Like most things precious, South Africa’s most expensive dessert wine wasn’t made in a day. Back in 1974, two winemakers from Breedekloof entered into a friendly wager. One claimed it was impossible to mature a Muscat d’Alexandrie for any length of time. The other winemaker believed otherwise. His name was Philippus Petrus Deetlefs. To prove his theory, he filled a third of a tank with Hanepoot lees, and the remaining two thirds with Hanepoot wine, and in closing the tank, he began a new chapter in the Deetlefs story. Fifteen years later, in 1989, the tank was opened. Inside was a unique and sublimely flavoured wine.
Today, this Muscat d’Alexandrie is deemed one of the world’s rarest wines, as the small volume of this very special batch is decreasing. In honour of Philippus Deetlefs’ legacy, only one small batch of Muscat d’Alexandrie will be made every twenty five years.
It is this passion for innovation that has defined the Deetlefs Family wine estate throughout its almost 200-year history. And although forty years may seem like a long time to make a wine, our Muscat d’Alexandrie 1974 is proof that certain things are well worth the wait.
The exclusivity vests in Deetlefs, should you be interested please contact us on firstname.lastname@example.org.
Frequently asked Questions
Awards & Accolades
“A record for a 375ml bottle of South African Wine” Finance Week, March 2003
“Highly individual style; for more specialised palates” Dave Hughes
“Superb old Muscat and a rarity” John Platter
2003 Muscat du Monde Gold, France
2002 Michelangelo Gold, SA
Unique and exquisitely flavoured, this is a wine that can only be described as a “sweet stunner”.
Complex honeyed nose of marmalade and spice, with fresh lime, apricot and peach aromas. In addition, ripe aromas of dried fruit, nuts, and toast. Rich and opulent. The Americans would describe this wine as a “blockbuster”.
Thick on the palate, with flavours of raisins, minerals spice and, again, toast. However, the impression of a good acid backbone and high alcohol provide a fresh, lively palate feel. Warm and mouth filling, even more layers of flavour – caramel and citrus to be exact – develop after the wine has been swallowed.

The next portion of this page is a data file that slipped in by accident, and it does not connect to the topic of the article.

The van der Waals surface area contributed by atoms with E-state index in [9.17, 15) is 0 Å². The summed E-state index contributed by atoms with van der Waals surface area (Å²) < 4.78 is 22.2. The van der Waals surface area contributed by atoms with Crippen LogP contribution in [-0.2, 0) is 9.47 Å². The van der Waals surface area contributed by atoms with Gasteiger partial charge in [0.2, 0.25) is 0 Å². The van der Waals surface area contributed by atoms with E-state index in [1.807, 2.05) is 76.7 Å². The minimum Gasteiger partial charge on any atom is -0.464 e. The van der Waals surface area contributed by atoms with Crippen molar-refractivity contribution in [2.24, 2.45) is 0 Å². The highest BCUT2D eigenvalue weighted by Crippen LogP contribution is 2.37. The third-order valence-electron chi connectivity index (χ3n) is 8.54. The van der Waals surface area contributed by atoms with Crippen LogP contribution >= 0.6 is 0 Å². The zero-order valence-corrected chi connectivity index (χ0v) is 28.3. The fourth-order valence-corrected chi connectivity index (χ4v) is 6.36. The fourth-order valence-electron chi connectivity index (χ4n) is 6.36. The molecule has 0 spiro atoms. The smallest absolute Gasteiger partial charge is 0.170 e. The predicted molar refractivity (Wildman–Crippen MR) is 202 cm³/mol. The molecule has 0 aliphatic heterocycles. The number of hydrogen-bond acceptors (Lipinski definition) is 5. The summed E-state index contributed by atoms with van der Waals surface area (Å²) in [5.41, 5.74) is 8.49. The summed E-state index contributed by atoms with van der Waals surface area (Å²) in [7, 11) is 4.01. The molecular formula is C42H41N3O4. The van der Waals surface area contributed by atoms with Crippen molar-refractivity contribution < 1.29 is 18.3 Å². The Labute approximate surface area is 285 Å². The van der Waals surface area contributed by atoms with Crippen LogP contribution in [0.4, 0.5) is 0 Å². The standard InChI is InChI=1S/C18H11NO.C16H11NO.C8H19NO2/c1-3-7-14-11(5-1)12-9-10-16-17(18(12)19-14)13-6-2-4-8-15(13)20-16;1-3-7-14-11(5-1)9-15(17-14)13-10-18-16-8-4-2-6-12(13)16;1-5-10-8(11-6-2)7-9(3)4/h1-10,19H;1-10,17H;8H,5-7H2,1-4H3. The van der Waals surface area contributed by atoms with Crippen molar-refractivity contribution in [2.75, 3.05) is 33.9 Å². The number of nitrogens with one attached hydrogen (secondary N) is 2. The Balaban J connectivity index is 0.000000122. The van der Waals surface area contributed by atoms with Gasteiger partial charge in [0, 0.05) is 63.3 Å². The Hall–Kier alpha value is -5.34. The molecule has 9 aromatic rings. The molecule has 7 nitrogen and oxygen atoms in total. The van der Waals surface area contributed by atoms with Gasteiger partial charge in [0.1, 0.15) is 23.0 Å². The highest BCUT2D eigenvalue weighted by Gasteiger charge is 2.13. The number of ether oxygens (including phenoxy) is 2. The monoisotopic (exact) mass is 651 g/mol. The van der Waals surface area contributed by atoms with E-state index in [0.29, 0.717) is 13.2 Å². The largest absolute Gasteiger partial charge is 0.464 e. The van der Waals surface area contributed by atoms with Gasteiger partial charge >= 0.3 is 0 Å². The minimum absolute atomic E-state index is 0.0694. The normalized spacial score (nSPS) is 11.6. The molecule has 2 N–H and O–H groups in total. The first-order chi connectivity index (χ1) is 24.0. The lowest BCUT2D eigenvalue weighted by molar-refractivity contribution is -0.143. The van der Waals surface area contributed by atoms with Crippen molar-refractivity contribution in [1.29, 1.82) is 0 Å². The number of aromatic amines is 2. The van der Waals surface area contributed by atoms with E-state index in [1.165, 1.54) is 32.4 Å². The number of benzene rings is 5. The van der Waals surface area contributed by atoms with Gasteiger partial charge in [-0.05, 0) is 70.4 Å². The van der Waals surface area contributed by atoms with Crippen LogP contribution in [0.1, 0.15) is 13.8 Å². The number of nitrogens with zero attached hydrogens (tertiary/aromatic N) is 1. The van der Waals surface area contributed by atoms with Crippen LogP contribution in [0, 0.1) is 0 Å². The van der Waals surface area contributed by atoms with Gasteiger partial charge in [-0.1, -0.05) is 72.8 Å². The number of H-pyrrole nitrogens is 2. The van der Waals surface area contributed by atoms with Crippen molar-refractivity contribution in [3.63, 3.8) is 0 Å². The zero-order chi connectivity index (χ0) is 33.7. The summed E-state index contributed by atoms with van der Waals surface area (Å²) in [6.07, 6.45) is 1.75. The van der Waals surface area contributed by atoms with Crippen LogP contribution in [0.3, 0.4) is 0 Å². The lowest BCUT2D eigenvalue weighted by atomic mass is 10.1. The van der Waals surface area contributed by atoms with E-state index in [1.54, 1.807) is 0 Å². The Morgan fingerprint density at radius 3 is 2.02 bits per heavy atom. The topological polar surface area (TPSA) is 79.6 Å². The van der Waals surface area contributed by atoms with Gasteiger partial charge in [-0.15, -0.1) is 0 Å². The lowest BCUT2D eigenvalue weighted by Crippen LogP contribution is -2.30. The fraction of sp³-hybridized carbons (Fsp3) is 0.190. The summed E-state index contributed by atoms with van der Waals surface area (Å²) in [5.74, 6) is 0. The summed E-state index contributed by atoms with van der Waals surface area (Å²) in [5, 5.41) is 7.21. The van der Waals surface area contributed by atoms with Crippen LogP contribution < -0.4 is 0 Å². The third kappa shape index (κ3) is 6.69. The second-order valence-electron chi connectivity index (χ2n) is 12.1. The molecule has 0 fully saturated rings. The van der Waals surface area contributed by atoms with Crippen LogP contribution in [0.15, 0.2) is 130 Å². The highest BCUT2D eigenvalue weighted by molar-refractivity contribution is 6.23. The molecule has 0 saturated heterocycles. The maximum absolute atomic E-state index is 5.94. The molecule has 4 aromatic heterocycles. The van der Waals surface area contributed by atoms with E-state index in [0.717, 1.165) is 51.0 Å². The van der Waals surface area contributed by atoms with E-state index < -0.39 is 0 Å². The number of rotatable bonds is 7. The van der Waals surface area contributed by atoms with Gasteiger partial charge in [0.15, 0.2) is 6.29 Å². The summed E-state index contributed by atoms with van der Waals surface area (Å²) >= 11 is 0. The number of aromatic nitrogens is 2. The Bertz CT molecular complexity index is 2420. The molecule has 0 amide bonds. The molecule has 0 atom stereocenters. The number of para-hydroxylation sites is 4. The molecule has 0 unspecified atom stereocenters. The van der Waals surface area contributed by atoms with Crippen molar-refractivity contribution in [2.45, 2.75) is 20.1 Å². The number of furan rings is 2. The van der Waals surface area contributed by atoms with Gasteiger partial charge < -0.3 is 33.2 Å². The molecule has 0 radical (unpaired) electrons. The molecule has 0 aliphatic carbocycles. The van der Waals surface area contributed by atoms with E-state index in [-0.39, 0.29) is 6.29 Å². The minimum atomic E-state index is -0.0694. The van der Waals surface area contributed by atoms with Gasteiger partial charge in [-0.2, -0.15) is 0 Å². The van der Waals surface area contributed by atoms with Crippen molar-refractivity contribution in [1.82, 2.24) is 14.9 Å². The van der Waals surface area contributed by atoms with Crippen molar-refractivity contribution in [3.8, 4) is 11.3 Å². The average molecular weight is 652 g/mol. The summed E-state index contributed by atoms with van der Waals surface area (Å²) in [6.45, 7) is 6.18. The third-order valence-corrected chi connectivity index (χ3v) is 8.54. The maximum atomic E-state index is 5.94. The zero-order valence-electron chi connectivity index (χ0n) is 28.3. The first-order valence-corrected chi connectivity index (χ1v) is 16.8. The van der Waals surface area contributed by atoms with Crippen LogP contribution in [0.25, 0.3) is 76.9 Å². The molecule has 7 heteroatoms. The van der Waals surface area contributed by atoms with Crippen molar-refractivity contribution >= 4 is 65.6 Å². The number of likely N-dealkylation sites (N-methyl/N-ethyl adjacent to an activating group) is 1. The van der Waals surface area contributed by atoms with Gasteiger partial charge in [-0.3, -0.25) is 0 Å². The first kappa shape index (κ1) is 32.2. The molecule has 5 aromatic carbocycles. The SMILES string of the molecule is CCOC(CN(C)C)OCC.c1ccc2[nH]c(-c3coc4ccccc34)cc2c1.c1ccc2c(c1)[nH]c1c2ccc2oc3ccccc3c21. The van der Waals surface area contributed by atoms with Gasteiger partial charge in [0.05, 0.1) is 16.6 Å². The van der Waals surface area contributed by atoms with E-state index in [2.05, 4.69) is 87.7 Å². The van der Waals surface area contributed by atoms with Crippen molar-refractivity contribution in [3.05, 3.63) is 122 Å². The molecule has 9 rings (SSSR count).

Magnificent lingering fruitiness on the mid-palate. Concentrated, dense and delicious, and, most surprisingly: elegant beyond expectation.
Any rich, spicy pudding and it can be very sweet too. South African (or English) oven-baked desserts will be perfect: the whole range from Christmas cake to Christmas pudding to mince pies, including cakes and tarts, with cream or custard or sweet fruit sauces. Excellent, also, with sweet fruit desserts like exotic canned fruits, or glace fruits (especially glace green figs, or canned green figs in syrup – often served with coffee in South Africa. One of the most attractive things about this wine is that it is indeed so South African.
Brilliant with apricot or peach tartlets, with sweet dessert soufflés, chocolate mousse and other chocolate desserts. Also serve with chocolate or pecan ice cream, and with ice cream that is served with a layer of berries from a Rumtopf. In fact, this wine will work well with all ice cream which is usually impossible to match with wine.
Also serve with all ginger-flavoured sweet dishes. It’s made to compliment ginger flavours.
This Hanepoot would also be delightful with all citrus-flavoured sweet dishes. Just imagine a very rich, dark orange-flavoured chocolate mousse or a dense orange and almond cake!
With Parmesan, Gruyère, Sbrinz, Pecorino, Stilton, Roquefort, Gorgonzola, Blue Cheshire, and old, old Cheddars (that have been matured for at least a year). Even a highly-flavoured and salty cheese like a goat’s milk or a sheep’s milk cheese. Also, with this wine on offer, something sweet can be enjoyed alongside the cheese, like whole pieces of watermelon jam or glace green figs.
With rich liver patés.
Not just foie gras. Any rich, highly flavourful liver dish from beef to chicken. But it will have to be creamy and full.
With egg omelets, filled with canned fruit or Berry Kompott.
Often, for a light lunch and after serving a very salty or acidic first course, an egg omelet with a sweet filling which serves both as main course and dessert, is a splendid idea. This wine would be lovely with such a dish, especially if cheese is served afterwards. The wine would then simply continue into the cheese course.
It would also be a delightful drink to serve with coffee, pancakes and cinnamon sugar on a Sunday afternoon.
A last remark:
Duck in orange sauce can be served with this wine, but many people will find it over-kill. It is simply a fact that so few wines are suitable for sumptuous desserts, that it almost seems a pity to try and force them to partner savory dishes. A brilliant wine like this should accompany those old brilliant sweet things which are so hard to match with other wines!